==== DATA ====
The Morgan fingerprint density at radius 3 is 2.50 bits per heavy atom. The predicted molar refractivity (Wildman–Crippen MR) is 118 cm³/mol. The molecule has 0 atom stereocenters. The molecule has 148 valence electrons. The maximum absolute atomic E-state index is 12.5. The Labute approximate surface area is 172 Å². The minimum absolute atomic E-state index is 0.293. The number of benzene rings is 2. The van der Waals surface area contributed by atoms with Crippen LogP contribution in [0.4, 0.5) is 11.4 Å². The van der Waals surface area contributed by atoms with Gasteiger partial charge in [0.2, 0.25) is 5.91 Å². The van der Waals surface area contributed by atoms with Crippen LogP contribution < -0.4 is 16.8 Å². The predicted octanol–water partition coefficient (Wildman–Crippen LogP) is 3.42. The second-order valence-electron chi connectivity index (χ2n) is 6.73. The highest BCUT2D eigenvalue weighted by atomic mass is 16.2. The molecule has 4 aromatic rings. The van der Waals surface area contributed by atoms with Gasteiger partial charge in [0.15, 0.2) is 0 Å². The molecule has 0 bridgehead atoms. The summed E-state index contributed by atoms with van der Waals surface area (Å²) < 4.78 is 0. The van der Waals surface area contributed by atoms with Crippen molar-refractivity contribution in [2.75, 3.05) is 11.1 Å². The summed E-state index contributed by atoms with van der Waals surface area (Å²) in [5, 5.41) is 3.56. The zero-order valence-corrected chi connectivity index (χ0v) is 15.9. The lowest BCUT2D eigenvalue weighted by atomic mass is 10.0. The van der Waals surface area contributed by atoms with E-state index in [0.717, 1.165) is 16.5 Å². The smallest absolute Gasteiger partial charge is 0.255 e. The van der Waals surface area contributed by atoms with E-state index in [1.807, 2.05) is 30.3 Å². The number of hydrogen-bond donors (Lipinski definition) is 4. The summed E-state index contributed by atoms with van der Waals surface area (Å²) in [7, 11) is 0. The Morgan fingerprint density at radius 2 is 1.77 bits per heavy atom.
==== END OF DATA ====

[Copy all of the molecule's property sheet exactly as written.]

The Morgan fingerprint density at radius 3 is 2.50 bits per heavy atom. The predicted molar refractivity (Wildman–Crippen MR) is 118 cm³/mol. The molecule has 0 atom stereocenters. The molecule has 148 valence electrons. The maximum absolute atomic E-state index is 12.5. The Labute approximate surface area is 172 Å². The minimum absolute atomic E-state index is 0.293. The number of benzene rings is 2. The van der Waals surface area contributed by atoms with Crippen LogP contribution in [0.4, 0.5) is 11.4 Å². The van der Waals surface area contributed by atoms with Gasteiger partial charge in [0.2, 0.25) is 5.91 Å². The van der Waals surface area contributed by atoms with Crippen LogP contribution < -0.4 is 16.8 Å². The predicted octanol–water partition coefficient (Wildman–Crippen LogP) is 3.42. The second-order valence-electron chi connectivity index (χ2n) is 6.73. The highest BCUT2D eigenvalue weighted by atomic mass is 16.2. The molecule has 4 aromatic rings. The van der Waals surface area contributed by atoms with Gasteiger partial charge in [0.15, 0.2) is 0 Å². The molecule has 0 bridgehead atoms. The summed E-state index contributed by atoms with van der Waals surface area (Å²) < 4.78 is 0. The van der Waals surface area contributed by atoms with Crippen molar-refractivity contribution in [2.75, 3.05) is 11.1 Å². The summed E-state index contributed by atoms with van der Waals surface area (Å²) in [5, 5.41) is 3.56. The zero-order valence-corrected chi connectivity index (χ0v) is 15.9. The lowest BCUT2D eigenvalue weighted by atomic mass is 10.0. The van der Waals surface area contributed by atoms with E-state index in [0.717, 1.165) is 16.5 Å². The smallest absolute Gasteiger partial charge is 0.255 e. The van der Waals surface area contributed by atoms with E-state index in [1.807, 2.05) is 30.3 Å². The number of hydrogen-bond donors (Lipinski definition) is 4. The summed E-state index contributed by atoms with van der Waals surface area (Å²) in [7, 11) is 0. The Morgan fingerprint density at radius 2 is 1.77 bits per heavy atom.